Strengths and limitation
The primary study strength is using nationwide linked population-level data from clinical records and the 2011 Census. Unlike studies based solely on electronic health records, we examined a wide range of sociodemographic characteristics. Unlike surveys, we can precisely estimate vaccination rates and ORs for small groups. The main limitation is that most demographic and socioeconomic characteristics are derived from the 2011 Census and therefore are 10 years old. However, we focus primarily on characteristics that are unlikely to change over time, such as ethnicity or religion, or likely to be stable for our population (adults aged ≥70 years), such as household tenure. However, for the characteristics likely to change over time, such as disability status, the time difference may introduce some bias into the estimates, although this would be expected to dilute differences, since we are most likely missing some long-term health conditions. Care home residency and area deprivation were derived from the 2019 Patient Register and are therefore not subject to the same biases. Another limitation is that because the PHDA was based on the 2011 Census, it excluded people living in England in 2011 but not taking part in the 2011 Census; respondents who could not be linked to the 2011–2013 NHS Patient Register and recent migrants. Consequently, we excluded 5.4% of vaccinated people who could not be linked to the ONS PHDA.
There are stark differences in COVID-19 vaccination rates by ethnic group and religious affiliation. Research is now urgently needed to understand why these disparities exist in these groups and how they can best be addressed through public health policy and community engagement. Understanding barriers and supporting participation in the vaccine programme is especially important because the groups with low vaccination coverage were also at elevated risk of COVID-19 mortality in the first two waves of the pandemic,11–14 are associated with factors, such as frailty, that will continue to elevate risk as the pandemic evolves.15
Data availability statement
Data are not yet available, but will be made available on the ONS Secure Research Service for accredited researchers.
Ethical approval was obtained from the National Statistician's Data Ethics Advisory Committee (NSDEC(20)12).
We are grateful to Charlotte Bermingham for useful discussions about this paper.
Contributors Study conceptualisation was led by VN, TY and CR. VN, TY, CR, TD, CHG, SW, DA, MG and KK contributed to the development of the research question, study design, with development of statistical aspects led by VN and TD. VN, JM and TD were involved in data specification, curation and collection. VN and TD conducted and checked the statistical analyses. VN, TY, CR, TD, CHG, JM, SW, DA, MG and KK contributed to the interpretation of the results. VN, TY and CR wrote the first draft of the paper. VN, TY, CR, TD, CHG, JM, SW, DA, MG and KK contributed to the critical revision of the manuscript for important intellectual content and approved the final version of the manuscript. VN had full access to all data in the study and takes responsibility for the integrity of the data and the accuracy of the data analysis. The lead author (VN) affirms that the manuscript is an honest, accurate, and transparent account of the study being reported; that no important aspects of the study have been omitted; and that any discrepancies from the study as planned have been explained.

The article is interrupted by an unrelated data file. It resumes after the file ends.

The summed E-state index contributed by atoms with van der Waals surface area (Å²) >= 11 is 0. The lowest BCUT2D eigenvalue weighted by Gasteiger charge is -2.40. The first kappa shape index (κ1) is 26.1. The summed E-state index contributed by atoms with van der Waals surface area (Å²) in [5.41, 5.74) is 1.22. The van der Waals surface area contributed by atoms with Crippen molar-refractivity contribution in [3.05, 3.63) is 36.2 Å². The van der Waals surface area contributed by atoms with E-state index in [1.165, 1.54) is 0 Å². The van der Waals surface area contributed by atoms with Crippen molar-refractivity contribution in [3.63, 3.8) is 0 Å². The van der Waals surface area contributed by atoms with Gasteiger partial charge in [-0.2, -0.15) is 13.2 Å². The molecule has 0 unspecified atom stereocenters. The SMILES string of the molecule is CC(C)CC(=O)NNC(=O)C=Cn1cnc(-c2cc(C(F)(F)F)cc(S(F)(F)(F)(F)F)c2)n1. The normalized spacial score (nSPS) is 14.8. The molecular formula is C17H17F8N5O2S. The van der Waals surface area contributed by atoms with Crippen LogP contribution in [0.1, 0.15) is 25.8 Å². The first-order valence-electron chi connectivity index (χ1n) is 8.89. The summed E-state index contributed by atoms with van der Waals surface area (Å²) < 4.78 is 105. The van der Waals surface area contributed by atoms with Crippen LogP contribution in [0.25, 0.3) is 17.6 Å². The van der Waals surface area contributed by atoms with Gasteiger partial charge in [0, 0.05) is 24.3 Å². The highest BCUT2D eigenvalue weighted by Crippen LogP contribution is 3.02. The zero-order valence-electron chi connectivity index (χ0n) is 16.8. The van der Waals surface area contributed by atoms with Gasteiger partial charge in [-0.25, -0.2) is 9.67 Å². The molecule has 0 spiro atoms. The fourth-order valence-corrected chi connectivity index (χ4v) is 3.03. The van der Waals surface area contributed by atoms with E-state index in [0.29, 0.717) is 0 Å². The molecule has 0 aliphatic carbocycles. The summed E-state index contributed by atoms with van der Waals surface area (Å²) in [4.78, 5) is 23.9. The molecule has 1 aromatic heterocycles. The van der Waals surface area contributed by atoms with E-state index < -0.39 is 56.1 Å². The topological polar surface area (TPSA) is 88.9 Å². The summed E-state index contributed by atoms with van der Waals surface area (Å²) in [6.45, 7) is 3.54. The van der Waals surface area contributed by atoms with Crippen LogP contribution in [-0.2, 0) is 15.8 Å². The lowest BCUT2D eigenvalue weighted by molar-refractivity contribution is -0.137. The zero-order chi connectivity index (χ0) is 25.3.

Funding This work was supported by a grant from the UKRI (MRC)-DHSC (NIHR) COVID-19 Rapid Response Rolling Call (MR/V020536/1) and from HDR-UK (HDRUK2020.138). KK, TY and CR are supported by the National Institute for Health Research (NIHR) Applied Research Collaboration East Midlands (ARC EM) and the NIHR Leicester Biomedical Research Centre (BRC). SW is an NIHR Senior Investigator and is supported by the NIHR Health Protection Research Unit in Healthcare Associated Infections and Antimicrobial Resistance at Oxford University in partnership with Public Health England (PHE) (NIHR200915) and the NIHR BRC, Oxford.
Disclaimer The views expressed in this publication are those of the authors and not necessarily those of the ONS, the NHS, the NIHR, the Department of Health or PHE.
Competing interests KK is Director of the University of Leicester Centre for Black Minority Ethnic Health, Trustee of the South Asian Health Foundation, Chair of the Ethnicity Subgroup of SAGE and Member of Independent SAGE.
Patient and public involvement Patients and/or the public were not involved in the design, or conduct, or reporting, or dissemination plans of this research.
Provenance and peer review Not commissioned; externally peer reviewed.